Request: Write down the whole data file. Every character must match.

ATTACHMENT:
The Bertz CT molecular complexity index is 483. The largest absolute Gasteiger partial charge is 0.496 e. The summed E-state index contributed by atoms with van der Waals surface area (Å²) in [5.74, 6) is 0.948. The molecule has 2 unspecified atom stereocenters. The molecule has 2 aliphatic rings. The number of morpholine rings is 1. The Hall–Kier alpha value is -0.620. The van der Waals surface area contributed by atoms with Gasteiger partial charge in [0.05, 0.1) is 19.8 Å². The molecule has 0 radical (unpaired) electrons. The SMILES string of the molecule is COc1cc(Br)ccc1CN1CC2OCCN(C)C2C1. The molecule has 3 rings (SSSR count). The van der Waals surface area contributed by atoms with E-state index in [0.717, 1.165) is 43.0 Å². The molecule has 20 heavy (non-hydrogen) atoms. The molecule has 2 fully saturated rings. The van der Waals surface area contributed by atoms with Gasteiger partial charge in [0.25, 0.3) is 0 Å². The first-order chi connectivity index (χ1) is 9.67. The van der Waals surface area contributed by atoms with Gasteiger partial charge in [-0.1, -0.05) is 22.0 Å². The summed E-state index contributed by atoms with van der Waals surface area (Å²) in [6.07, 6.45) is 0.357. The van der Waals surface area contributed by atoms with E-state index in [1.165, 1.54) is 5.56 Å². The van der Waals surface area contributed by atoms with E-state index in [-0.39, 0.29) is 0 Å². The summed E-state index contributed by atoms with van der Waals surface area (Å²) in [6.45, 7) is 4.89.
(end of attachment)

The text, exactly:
The Bertz CT molecular complexity index is 483. The largest absolute Gasteiger partial charge is 0.496 e. The summed E-state index contributed by atoms with van der Waals surface area (Å²) in [5.74, 6) is 0.948. The molecule has 2 unspecified atom stereocenters. The molecule has 2 aliphatic rings. The number of morpholine rings is 1. The Hall–Kier alpha value is -0.620. The van der Waals surface area contributed by atoms with Gasteiger partial charge in [0.05, 0.1) is 19.8 Å². The molecule has 0 radical (unpaired) electrons. The SMILES string of the molecule is COc1cc(Br)ccc1CN1CC2OCCN(C)C2C1. The molecule has 3 rings (SSSR count). The van der Waals surface area contributed by atoms with E-state index in [0.717, 1.165) is 43.0 Å². The molecule has 20 heavy (non-hydrogen) atoms. The molecule has 2 fully saturated rings. The van der Waals surface area contributed by atoms with Gasteiger partial charge in [0.25, 0.3) is 0 Å². The first-order chi connectivity index (χ1) is 9.67. The van der Waals surface area contributed by atoms with Gasteiger partial charge in [-0.1, -0.05) is 22.0 Å². The summed E-state index contributed by atoms with van der Waals surface area (Å²) in [6.07, 6.45) is 0.357. The van der Waals surface area contributed by atoms with E-state index in [1.165, 1.54) is 5.56 Å². The van der Waals surface area contributed by atoms with E-state index in [-0.39, 0.29) is 0 Å². The summed E-state index contributed by atoms with van der Waals surface area (Å²) in [6.45, 7) is 4.89.